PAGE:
After 20 years of working with presidents, C-everything and a lot of other smart people, I began to wonder if I’d learned anything. So last year I stopped working as a consultant and started working in the family business.
I thought of this move as leaving the catbird's seat.
But I recently I checked the expression in Wikipedia: “an enviable position, often in terms of having the upper hand or greater advantage in all types of dealings among parties.”
If I had an “upper hand” as a consultant, it was only that I never put myself on the line the way my clients did. That’s changed, now that my full-time client is Cowan's Auctions.
My husband started Cowan’s Auctions in 1995, the same year I began helping leaders explain the problems they were trying to solve and the opportunities they were trying to seize. Whether they sold gum, televisions, toothpaste or refrigeration systems, their issues were relatively similar to one another – and to Cowan’s: understanding customers, getting propositions right, streamlining supply chains, getting everyone to row in the same direction… maybe a dozen issues in all.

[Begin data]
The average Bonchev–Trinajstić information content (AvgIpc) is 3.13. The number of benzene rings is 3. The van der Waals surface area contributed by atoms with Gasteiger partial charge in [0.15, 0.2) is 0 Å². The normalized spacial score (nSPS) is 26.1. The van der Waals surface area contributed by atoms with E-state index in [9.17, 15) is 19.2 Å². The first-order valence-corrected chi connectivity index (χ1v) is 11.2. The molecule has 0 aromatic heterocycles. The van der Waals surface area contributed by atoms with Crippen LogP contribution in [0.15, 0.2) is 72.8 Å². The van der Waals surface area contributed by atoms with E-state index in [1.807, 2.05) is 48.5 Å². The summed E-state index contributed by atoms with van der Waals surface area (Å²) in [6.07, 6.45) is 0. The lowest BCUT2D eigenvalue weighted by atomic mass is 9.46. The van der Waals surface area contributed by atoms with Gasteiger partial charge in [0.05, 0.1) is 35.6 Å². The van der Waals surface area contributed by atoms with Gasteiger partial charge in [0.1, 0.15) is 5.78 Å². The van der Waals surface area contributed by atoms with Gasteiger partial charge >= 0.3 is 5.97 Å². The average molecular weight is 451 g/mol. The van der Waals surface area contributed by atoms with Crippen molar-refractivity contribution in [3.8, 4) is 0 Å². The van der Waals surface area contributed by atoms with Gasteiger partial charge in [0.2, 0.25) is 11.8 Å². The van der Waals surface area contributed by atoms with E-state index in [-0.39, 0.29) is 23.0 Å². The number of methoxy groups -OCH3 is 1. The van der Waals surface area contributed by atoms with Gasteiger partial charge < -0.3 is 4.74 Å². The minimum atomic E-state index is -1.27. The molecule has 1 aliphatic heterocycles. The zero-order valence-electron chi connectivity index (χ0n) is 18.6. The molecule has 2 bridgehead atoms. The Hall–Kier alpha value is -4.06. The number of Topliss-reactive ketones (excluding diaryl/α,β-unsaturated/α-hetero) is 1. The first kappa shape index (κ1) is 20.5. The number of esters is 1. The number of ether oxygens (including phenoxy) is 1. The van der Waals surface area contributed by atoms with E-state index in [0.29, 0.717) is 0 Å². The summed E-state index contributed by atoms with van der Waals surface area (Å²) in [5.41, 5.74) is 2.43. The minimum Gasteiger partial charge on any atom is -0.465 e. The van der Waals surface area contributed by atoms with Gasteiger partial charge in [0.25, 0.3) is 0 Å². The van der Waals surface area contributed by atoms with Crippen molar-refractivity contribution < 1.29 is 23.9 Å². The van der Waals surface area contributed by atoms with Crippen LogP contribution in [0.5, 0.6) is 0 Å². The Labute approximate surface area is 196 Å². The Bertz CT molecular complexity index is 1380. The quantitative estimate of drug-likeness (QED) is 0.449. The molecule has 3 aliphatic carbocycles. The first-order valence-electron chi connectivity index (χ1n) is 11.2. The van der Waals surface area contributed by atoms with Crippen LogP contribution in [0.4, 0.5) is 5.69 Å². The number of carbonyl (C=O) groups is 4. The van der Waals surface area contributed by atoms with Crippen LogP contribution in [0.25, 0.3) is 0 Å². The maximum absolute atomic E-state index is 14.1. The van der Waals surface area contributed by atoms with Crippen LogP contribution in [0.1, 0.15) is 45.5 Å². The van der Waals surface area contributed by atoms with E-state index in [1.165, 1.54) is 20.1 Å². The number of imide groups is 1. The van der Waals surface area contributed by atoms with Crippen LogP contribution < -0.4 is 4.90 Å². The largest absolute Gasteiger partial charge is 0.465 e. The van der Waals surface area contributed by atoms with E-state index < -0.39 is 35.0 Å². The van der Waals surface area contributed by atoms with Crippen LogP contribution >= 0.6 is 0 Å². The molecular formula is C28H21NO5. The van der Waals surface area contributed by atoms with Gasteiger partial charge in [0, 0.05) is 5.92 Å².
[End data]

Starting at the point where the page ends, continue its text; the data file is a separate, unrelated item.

And I learned that strategy is nothing more than saying, “there are a lot of ways we might solve this, but we’re going to focus our precious resources on these few, best bets.”
With that in mind, here’s what I’m working on now:
Helping launch Cowan’s new Cleveland office: From my previous work I take the notion of replacing the old idea of marketing with the continual work of building relationships.
Helping Cowan’s improve the way we ready our consignors’ fine art and antiques for auction: In my old job that meant helping people share the right information at the right time because they see the process as the obvious, clearest and best way to work.
Bidsquare is a new online bidding platform for fine art and antiques that we created with five of our competitors. I'm helping our partners in Bidsquare align on our strategy for 2015. In my old job this was about helping people focus on the critical work that will make the biggest difference.
In the years I spent watching leaders make decisions and solve problems, my catbird’s seat was never one of advantage, but it sure gave me a great vantage point. It was the best seat in the house.
The best seat in the house is how I always imagined the legendary Red Barber's catbird seat, even if some historians say he took (or inspired) James Thurber's meaning: “sitting pretty, like a batter with three balls and no strikes on him.” For me, Red Barber’s catbird seat was about Red himself. It was where he sat while he called – but never played in – the game: the best seat in the park.
Now that I’m no longer consulting, I’ve lost that view. But it just so happens that we recently moved into a new home and I have a new view. Luckily I traded one catbird’s seat for another.